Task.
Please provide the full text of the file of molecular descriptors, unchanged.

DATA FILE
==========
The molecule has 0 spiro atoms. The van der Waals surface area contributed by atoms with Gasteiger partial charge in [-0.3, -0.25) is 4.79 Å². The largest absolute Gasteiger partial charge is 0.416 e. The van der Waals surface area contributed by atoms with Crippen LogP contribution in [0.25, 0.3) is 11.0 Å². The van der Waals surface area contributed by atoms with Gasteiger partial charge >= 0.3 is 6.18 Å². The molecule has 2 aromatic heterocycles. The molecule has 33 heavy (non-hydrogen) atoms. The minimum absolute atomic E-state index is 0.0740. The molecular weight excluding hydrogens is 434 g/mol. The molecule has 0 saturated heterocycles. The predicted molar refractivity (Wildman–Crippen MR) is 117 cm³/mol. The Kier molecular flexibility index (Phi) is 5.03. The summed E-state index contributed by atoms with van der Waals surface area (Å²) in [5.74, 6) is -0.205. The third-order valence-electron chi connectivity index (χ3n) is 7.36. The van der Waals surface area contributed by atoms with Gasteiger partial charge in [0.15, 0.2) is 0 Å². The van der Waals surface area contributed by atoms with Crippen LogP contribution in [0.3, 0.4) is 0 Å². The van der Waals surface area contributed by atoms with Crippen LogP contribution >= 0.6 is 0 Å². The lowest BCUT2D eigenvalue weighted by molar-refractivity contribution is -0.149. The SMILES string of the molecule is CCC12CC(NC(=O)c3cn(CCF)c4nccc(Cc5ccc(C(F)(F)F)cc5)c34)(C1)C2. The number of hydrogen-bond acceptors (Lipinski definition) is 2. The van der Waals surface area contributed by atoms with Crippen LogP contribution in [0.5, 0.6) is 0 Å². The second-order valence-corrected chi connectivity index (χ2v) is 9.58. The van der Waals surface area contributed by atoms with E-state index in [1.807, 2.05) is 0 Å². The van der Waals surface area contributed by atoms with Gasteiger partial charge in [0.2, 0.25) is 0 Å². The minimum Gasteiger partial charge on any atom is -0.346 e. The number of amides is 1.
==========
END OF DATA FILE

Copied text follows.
The molecule has 0 spiro atoms. The van der Waals surface area contributed by atoms with Gasteiger partial charge in [-0.3, -0.25) is 4.79 Å². The largest absolute Gasteiger partial charge is 0.416 e. The van der Waals surface area contributed by atoms with Crippen LogP contribution in [0.25, 0.3) is 11.0 Å². The van der Waals surface area contributed by atoms with Gasteiger partial charge >= 0.3 is 6.18 Å². The molecule has 2 aromatic heterocycles. The molecule has 33 heavy (non-hydrogen) atoms. The minimum absolute atomic E-state index is 0.0740. The molecular weight excluding hydrogens is 434 g/mol. The molecule has 0 saturated heterocycles. The predicted molar refractivity (Wildman–Crippen MR) is 117 cm³/mol. The Kier molecular flexibility index (Phi) is 5.03. The summed E-state index contributed by atoms with van der Waals surface area (Å²) in [5.74, 6) is -0.205. The third-order valence-electron chi connectivity index (χ3n) is 7.36. The van der Waals surface area contributed by atoms with Gasteiger partial charge in [0.15, 0.2) is 0 Å². The van der Waals surface area contributed by atoms with Crippen LogP contribution in [0.3, 0.4) is 0 Å². The van der Waals surface area contributed by atoms with Crippen LogP contribution >= 0.6 is 0 Å². The lowest BCUT2D eigenvalue weighted by molar-refractivity contribution is -0.149. The SMILES string of the molecule is CCC12CC(NC(=O)c3cn(CCF)c4nccc(Cc5ccc(C(F)(F)F)cc5)c34)(C1)C2. The number of hydrogen-bond acceptors (Lipinski definition) is 2. The van der Waals surface area contributed by atoms with Crippen LogP contribution in [0.5, 0.6) is 0 Å². The second-order valence-corrected chi connectivity index (χ2v) is 9.58. The van der Waals surface area contributed by atoms with E-state index in [1.807, 2.05) is 0 Å². The van der Waals surface area contributed by atoms with Gasteiger partial charge in [0.2, 0.25) is 0 Å². The minimum Gasteiger partial charge on any atom is -0.346 e. The number of amides is 1.